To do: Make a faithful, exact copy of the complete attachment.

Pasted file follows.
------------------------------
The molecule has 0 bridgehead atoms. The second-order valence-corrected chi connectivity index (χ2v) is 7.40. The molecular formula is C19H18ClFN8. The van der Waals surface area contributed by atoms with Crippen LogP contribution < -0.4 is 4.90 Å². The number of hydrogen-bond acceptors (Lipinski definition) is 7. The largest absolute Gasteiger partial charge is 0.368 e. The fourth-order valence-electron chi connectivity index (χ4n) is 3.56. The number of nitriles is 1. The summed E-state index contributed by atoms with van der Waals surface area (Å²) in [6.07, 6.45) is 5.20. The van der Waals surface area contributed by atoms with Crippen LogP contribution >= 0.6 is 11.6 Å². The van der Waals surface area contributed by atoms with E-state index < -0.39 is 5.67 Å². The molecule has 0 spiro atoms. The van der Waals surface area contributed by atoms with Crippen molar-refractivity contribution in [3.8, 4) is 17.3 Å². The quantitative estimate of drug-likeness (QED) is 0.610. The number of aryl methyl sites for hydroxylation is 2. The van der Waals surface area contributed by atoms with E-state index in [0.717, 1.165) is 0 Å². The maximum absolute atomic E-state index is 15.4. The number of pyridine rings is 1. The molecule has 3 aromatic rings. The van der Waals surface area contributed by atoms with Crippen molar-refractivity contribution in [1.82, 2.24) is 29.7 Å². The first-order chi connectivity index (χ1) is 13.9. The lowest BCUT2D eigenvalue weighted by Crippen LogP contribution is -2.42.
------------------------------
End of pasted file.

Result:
The molecule has 0 bridgehead atoms. The second-order valence-corrected chi connectivity index (χ2v) is 7.40. The molecular formula is C19H18ClFN8. The van der Waals surface area contributed by atoms with Crippen LogP contribution < -0.4 is 4.90 Å². The number of hydrogen-bond acceptors (Lipinski definition) is 7. The largest absolute Gasteiger partial charge is 0.368 e. The fourth-order valence-electron chi connectivity index (χ4n) is 3.56. The number of nitriles is 1. The summed E-state index contributed by atoms with van der Waals surface area (Å²) in [6.07, 6.45) is 5.20. The van der Waals surface area contributed by atoms with Crippen LogP contribution >= 0.6 is 11.6 Å². The van der Waals surface area contributed by atoms with E-state index < -0.39 is 5.67 Å². The molecule has 0 spiro atoms. The van der Waals surface area contributed by atoms with Crippen molar-refractivity contribution in [3.8, 4) is 17.3 Å². The quantitative estimate of drug-likeness (QED) is 0.610. The number of aryl methyl sites for hydroxylation is 2. The van der Waals surface area contributed by atoms with E-state index in [0.717, 1.165) is 0 Å². The maximum absolute atomic E-state index is 15.4. The number of pyridine rings is 1. The molecule has 3 aromatic rings. The van der Waals surface area contributed by atoms with Crippen molar-refractivity contribution in [1.82, 2.24) is 29.7 Å². The first-order chi connectivity index (χ1) is 13.9. The lowest BCUT2D eigenvalue weighted by Crippen LogP contribution is -2.42.